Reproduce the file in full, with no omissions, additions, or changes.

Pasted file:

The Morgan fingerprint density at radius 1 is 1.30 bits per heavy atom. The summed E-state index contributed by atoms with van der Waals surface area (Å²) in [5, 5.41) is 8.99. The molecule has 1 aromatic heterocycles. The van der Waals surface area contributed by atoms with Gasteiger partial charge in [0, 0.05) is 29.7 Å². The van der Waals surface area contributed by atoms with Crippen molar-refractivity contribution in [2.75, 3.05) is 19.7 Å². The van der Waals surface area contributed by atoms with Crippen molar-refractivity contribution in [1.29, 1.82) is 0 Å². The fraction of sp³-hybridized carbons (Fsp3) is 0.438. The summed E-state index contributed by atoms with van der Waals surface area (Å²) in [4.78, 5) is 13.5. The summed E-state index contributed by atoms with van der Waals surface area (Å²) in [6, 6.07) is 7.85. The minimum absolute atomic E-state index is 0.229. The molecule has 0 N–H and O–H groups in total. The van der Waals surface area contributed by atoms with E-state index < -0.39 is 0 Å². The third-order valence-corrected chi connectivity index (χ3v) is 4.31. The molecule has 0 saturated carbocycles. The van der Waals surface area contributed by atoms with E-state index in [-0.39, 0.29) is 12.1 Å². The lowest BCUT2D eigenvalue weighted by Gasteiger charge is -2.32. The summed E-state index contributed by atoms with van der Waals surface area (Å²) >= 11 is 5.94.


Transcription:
The Morgan fingerprint density at radius 1 is 1.30 bits per heavy atom. The summed E-state index contributed by atoms with van der Waals surface area (Å²) in [5, 5.41) is 8.99. The molecule has 1 aromatic heterocycles. The van der Waals surface area contributed by atoms with Gasteiger partial charge in [0, 0.05) is 29.7 Å². The van der Waals surface area contributed by atoms with Crippen molar-refractivity contribution in [2.75, 3.05) is 19.7 Å². The van der Waals surface area contributed by atoms with Crippen molar-refractivity contribution in [1.29, 1.82) is 0 Å². The fraction of sp³-hybridized carbons (Fsp3) is 0.438. The summed E-state index contributed by atoms with van der Waals surface area (Å²) in [4.78, 5) is 13.5. The summed E-state index contributed by atoms with van der Waals surface area (Å²) in [6, 6.07) is 7.85. The minimum absolute atomic E-state index is 0.229. The molecule has 0 N–H and O–H groups in total. The van der Waals surface area contributed by atoms with E-state index < -0.39 is 0 Å². The third-order valence-corrected chi connectivity index (χ3v) is 4.31. The molecule has 0 saturated carbocycles. The van der Waals surface area contributed by atoms with E-state index in [-0.39, 0.29) is 12.1 Å². The lowest BCUT2D eigenvalue weighted by Gasteiger charge is -2.32. The summed E-state index contributed by atoms with van der Waals surface area (Å²) >= 11 is 5.94.